What’s Your #StarWarsRoom Look Like?

Entertainment Geek Culture


By now, you’ve probably seen the incredible Kraft Macaroni & Cheese commercial featuring the father and son exploring Dad’s room of lies…er, Star Wars collection. In case you missed it, here it is again:

Yeah, pretty awesome, right? I don’t know about you, but when I watch that, I really want to see what else is in that room. The mac and cheese (though cool) is currently in every supermarket in the country. What about the MIB Hoth Ion Cannon set from Kenner’s Micro Collection? What about the box of vintage Topps trading cards? What about the Return of the Jedi metal lunchboxes?

Kraft obviously knows its market, because they’ve created a website where you can virtually walk through the room and get more information about many of the items on display. Check it out for yourself at KraftStarWarsRoom.com.

For this spot, Kraft partnered with uber-collector Steve Sansweet’s Rancho Obi-Wan, and everything you see is authentic, from the vintage plush Ewoks to the brand-new Legendary Yoda. Rancho Obi-Wan general manager Anne Neumann detailed the process of making the commercial over on StarWars.com, and it’s definitely worth reading.

This commercial really hit the sweet spot for me, since I used to have a Star Wars room myself. I started seriously collecting Star Wars back in the early 90s when I was in middle school and the franchise was essentially dead. This was before Timothy Zahn’s Heir to the Empire novel and Dark Horse’s Dark Empire comic kickstarted interest and rebooted Star Wars merchandise in a huge way.

My collection soon outgrew the space available in my bedroom, and my parents gave me free reign of our attic (which was essentially a whole other level of the house). The little Type-A collector that I was soon converted the attic into my own personal Star Wars museum. I shelved books alphabetically, I stacked games and boxes in orderly piles, I hung carded figures in neat rows, and I displayed loose action figures on a custom-built shelf with inset dowel nubs so they could stand upright. (That last one was the crowning achievement of my stint as a middle school curator.)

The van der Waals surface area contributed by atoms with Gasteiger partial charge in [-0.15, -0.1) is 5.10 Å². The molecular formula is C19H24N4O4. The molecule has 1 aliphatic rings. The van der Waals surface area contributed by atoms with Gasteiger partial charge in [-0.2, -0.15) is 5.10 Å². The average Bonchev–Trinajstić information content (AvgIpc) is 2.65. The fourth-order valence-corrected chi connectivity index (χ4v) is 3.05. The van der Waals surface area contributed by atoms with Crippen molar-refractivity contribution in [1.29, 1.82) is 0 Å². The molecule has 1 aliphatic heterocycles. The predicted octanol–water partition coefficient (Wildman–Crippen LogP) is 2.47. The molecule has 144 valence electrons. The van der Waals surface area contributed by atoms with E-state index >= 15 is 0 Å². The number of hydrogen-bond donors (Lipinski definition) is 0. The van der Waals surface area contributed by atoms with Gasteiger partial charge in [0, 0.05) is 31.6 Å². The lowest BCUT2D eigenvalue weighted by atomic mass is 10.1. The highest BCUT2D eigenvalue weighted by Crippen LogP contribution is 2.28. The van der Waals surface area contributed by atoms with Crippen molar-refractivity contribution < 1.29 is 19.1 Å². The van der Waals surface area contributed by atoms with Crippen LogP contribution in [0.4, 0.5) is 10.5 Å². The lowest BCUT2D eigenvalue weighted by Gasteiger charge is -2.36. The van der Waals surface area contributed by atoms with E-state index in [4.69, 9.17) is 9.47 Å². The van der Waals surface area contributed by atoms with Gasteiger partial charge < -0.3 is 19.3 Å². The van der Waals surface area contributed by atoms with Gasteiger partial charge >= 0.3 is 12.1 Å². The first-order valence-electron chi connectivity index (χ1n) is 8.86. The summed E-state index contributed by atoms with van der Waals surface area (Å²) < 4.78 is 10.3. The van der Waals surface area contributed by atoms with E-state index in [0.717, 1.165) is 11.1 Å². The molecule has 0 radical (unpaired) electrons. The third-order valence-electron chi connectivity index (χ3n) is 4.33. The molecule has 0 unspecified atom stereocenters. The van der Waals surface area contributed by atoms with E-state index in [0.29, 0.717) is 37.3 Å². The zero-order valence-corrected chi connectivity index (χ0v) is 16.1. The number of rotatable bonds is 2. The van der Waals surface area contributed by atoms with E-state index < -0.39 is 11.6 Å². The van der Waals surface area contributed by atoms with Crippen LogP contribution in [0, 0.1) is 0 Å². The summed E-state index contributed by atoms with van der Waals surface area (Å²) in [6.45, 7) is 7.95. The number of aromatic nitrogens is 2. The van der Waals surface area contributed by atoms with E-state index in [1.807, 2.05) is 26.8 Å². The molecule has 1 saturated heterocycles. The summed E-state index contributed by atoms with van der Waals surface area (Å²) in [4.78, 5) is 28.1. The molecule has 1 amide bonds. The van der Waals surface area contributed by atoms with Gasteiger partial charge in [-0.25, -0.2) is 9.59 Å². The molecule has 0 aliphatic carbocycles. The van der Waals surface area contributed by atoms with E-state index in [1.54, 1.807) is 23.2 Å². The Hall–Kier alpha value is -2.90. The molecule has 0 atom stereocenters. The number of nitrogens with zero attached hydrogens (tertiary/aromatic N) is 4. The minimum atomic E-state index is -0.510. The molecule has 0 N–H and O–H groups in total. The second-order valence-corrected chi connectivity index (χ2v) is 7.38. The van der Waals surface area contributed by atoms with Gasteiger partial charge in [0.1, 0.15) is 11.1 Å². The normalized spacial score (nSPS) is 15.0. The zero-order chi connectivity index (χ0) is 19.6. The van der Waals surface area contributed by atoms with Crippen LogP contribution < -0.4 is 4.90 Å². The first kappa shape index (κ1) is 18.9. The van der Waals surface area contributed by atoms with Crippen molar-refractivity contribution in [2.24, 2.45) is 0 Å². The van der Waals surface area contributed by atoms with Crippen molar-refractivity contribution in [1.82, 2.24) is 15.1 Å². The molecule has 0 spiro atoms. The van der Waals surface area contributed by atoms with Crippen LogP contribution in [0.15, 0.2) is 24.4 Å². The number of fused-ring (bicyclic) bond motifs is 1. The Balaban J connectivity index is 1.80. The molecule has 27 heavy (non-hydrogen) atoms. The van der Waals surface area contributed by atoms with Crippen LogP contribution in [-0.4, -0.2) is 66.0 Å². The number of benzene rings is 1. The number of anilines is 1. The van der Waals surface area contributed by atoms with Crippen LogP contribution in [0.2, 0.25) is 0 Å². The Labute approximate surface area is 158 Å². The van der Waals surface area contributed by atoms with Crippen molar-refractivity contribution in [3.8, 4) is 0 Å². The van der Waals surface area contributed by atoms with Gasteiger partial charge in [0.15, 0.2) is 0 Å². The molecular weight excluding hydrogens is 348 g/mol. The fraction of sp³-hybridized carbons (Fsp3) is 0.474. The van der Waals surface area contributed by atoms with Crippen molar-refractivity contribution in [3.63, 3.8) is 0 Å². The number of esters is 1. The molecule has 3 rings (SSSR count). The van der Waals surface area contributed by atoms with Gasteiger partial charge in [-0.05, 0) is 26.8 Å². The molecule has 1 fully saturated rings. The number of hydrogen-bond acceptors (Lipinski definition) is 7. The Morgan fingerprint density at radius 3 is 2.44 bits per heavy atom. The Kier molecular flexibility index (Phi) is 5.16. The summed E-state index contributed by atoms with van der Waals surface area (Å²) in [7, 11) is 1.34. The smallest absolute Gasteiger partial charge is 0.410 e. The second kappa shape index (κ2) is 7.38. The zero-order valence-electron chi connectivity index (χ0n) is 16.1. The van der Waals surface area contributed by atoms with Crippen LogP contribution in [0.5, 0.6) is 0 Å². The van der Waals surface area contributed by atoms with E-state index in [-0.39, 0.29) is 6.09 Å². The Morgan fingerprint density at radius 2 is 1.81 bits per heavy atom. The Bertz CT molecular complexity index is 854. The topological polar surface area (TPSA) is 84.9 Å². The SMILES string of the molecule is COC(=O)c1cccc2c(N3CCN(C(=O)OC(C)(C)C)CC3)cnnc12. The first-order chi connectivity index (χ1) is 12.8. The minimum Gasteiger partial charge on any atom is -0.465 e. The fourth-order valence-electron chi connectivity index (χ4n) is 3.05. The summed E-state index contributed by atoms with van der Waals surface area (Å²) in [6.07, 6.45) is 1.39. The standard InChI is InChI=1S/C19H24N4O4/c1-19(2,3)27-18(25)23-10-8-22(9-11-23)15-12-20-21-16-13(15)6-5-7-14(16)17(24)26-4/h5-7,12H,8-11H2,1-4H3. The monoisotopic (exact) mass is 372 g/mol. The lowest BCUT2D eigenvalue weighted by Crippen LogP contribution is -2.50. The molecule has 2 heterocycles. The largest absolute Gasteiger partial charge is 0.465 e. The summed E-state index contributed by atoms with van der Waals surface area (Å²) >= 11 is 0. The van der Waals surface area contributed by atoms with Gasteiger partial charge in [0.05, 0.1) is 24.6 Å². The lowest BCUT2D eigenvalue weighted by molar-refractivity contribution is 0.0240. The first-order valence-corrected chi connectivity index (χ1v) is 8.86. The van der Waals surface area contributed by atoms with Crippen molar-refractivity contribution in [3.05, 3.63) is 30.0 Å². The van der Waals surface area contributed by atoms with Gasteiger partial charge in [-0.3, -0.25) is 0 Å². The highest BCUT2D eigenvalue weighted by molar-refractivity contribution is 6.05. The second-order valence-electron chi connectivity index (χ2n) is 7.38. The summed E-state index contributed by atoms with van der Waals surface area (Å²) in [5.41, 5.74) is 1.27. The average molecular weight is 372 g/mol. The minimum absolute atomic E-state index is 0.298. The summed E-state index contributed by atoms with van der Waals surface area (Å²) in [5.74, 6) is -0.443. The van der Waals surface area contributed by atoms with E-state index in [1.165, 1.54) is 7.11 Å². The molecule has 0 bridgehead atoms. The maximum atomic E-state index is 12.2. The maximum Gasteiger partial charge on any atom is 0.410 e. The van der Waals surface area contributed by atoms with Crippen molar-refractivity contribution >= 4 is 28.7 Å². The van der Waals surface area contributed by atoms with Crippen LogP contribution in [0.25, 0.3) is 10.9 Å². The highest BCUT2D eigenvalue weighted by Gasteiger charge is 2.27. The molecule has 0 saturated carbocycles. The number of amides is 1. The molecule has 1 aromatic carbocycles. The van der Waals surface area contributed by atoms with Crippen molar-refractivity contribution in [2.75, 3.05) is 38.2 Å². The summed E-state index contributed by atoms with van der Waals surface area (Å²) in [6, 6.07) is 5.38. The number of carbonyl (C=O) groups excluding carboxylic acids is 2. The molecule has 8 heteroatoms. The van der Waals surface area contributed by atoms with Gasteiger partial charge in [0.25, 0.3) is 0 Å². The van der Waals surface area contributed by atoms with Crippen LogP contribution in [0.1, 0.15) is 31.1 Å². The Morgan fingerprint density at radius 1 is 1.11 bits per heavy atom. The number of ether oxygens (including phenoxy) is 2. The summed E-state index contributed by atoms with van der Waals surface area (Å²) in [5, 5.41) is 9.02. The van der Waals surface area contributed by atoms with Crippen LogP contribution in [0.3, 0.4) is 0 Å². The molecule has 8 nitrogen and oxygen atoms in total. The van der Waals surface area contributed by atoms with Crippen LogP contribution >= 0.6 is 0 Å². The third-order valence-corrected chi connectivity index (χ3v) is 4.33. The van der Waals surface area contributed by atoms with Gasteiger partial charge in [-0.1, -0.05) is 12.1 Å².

room3room1 room2 room4 room5 room6

That attic had some wicked awesome wallpaper. I know.

After I went to college, my parents moved to a bigger house (and of course took my entire collection with them). This time, I was given an entire bedroom for my stuff, and even now – more than a decade after the room was cleared of action figures and comic books – my parents still refer to that bedroom as the Star Wars Room.

My Star Wars room resembled Kraft’s room in many respects, though mine was definitely messier (as I was constantly in a state of cataloging and reorganizing). Watching the new commercial, though, stirs up all kinds of nostalgia for my collection, which is now mostly stored in boxes, sold off, or in the hands of my kids.

I’m sure I’m not the only one who went all out with a home exhibition. And I’m sure more than a few of you have such a space in your homes today. So…what have you got? How much space have you given over to your collection? What do you choose to exhibit? And most important, how do you explain your insanity to the unconverted?

Please, share stories, descriptions, and photos of your Star Wars room in the comments below or online. Use the hashtag #StarWarsRoom, and let me know what you’ve got!

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5 thoughts on “What’s Your #StarWarsRoom Look Like?

  1. Can’t say I had an entire room, but I did have all of my Power of the Force figures & The Phantom Menace figures carded and hanging on thumb tacks on the wall. My mom’s only stipulation was when I moved out, I had to repair all of the holes.

  2. My room is a ‘work in progress’ at the moment. Since my wife and I decided not to have children, that allocated me a space for ‘my SW stuff’.

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